Class of 1978 Pavilion
Sixth floor of Van Pelt-Dietrich Library
This talk examines the role that vocal disability played in eighteenth-century political discourse surrounding the exercise of governmental power by looking closely at two stutterers on opposite ends of the political and social spectra—King George III and the radical orator and elocutionist John Thelwall. Using contemporary disability theory as a critical frame, the essay explores the ways in which disabled elocution emerged in late Georgian Britain to become a politically significant motif as evidenced by a range of works of written and visual satire. By their very materiality within a print medium, I argue, these works mark and render visible disabled bodies otherwise transparent as speech becomes codified through print. By focusing on the manner in which the era’s representations of and reactions to disabled speech instantiated a system of compulsory fluency, my talk will demonstrate how disability operated as a governing trope in Georgian-era debates over government sovereignty, political access, national identity, and freedom of expression. The talk is part of a larger project traces the relationship between nascent elocutionary theories of the Enlightenment and disability in Anglo-American culture.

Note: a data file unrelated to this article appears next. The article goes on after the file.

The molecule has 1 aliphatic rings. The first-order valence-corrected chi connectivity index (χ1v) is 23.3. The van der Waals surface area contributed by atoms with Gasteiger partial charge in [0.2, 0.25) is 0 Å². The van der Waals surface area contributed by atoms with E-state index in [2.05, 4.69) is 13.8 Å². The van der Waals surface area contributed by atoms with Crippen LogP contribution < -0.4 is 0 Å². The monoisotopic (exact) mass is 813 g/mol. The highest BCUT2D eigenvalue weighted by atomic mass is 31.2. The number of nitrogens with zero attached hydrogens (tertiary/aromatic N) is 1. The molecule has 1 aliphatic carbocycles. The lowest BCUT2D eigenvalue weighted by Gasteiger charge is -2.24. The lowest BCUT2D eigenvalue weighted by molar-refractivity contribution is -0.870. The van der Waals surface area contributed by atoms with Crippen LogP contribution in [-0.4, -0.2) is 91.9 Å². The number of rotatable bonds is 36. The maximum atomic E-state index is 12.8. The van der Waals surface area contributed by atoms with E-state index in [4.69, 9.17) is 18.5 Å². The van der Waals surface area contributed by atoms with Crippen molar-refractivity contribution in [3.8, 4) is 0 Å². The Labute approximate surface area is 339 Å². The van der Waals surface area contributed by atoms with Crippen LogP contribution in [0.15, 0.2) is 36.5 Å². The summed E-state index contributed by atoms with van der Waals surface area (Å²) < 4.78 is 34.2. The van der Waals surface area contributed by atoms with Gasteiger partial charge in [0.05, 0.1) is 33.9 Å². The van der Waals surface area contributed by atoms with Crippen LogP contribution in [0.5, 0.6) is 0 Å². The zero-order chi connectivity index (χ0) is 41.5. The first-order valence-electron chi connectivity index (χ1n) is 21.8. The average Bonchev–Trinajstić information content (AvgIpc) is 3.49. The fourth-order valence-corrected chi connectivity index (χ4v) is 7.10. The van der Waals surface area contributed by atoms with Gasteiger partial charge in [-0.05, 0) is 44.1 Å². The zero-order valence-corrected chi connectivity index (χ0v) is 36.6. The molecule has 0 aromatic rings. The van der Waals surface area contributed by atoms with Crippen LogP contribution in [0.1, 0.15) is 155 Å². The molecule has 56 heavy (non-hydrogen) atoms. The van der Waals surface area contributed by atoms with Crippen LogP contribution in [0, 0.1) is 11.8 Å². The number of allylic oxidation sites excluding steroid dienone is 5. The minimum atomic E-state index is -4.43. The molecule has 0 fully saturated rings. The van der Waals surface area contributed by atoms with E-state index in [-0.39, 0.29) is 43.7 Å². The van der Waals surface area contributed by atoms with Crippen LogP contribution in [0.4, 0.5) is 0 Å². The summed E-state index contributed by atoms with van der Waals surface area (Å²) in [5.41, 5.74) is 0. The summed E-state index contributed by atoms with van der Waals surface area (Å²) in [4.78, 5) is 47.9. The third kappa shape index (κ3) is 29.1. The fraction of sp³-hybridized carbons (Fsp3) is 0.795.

Jared S. Richman received his MA from the University of York (UK) and his Ph.D. from the University of Pennsylvania. His teaching and research centers on the literature and culture of Britain’s Long Eighteenth Century (1660-1832). He teaches courses on satire, British Romanticism, radicalism, the Gothic tradition, Atlantic studies, and comics and graphic narrative. Professor Richman’s work has appeared in such journals as European Romantic Review, Eighteenth-Century Studies, and Eighteenth Century Theory and Interpretation. He has published on the works of William Blake, the fiction of Charlotte Smith, and the poetry of Anna Seward. He is currently finishing a manuscript entitled “Transatlantic Realms”: British Romanticism and the Idea of America, 1780-1832. Professor Richman’s research has been supported by fellowships from the Library of Congress, the Lewis Walpole Library, the Pew Charitable Trusts, the American Society for Eighteenth-Century Studies, the Folger Shakespeare Library, the Chemical Heritage Foundation, and was recently a fellow at the Huntington Library. His latest project traces the relationship between nascent elocutionary theories of the Enlightenment and disability in Anglo-American culture.